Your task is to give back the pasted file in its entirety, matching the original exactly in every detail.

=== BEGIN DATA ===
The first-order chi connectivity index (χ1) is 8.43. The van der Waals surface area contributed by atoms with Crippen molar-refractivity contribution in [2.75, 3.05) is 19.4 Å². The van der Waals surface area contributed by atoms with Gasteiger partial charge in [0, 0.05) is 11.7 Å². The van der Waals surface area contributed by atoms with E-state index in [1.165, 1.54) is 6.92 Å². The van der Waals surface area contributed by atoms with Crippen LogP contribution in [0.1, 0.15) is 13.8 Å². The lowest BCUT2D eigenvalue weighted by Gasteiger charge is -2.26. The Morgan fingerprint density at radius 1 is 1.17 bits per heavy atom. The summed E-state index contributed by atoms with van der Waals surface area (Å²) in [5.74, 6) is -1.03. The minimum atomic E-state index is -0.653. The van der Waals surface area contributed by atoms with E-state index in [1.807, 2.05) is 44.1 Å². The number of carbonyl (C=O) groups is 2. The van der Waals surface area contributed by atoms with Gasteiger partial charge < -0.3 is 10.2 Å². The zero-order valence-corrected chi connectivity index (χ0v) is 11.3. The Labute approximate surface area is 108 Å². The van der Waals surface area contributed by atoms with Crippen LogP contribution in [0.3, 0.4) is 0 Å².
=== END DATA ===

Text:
The first-order chi connectivity index (χ1) is 8.43. The van der Waals surface area contributed by atoms with Crippen molar-refractivity contribution in [2.75, 3.05) is 19.4 Å². The van der Waals surface area contributed by atoms with Gasteiger partial charge in [0, 0.05) is 11.7 Å². The van der Waals surface area contributed by atoms with E-state index in [1.165, 1.54) is 6.92 Å². The van der Waals surface area contributed by atoms with Crippen LogP contribution in [0.1, 0.15) is 13.8 Å². The lowest BCUT2D eigenvalue weighted by Gasteiger charge is -2.26. The Morgan fingerprint density at radius 1 is 1.17 bits per heavy atom. The summed E-state index contributed by atoms with van der Waals surface area (Å²) in [5.74, 6) is -1.03. The minimum atomic E-state index is -0.653. The van der Waals surface area contributed by atoms with E-state index in [1.807, 2.05) is 44.1 Å². The number of carbonyl (C=O) groups is 2. The van der Waals surface area contributed by atoms with Gasteiger partial charge < -0.3 is 10.2 Å². The zero-order valence-corrected chi connectivity index (χ0v) is 11.3. The Labute approximate surface area is 108 Å². The van der Waals surface area contributed by atoms with Crippen LogP contribution in [0.3, 0.4) is 0 Å².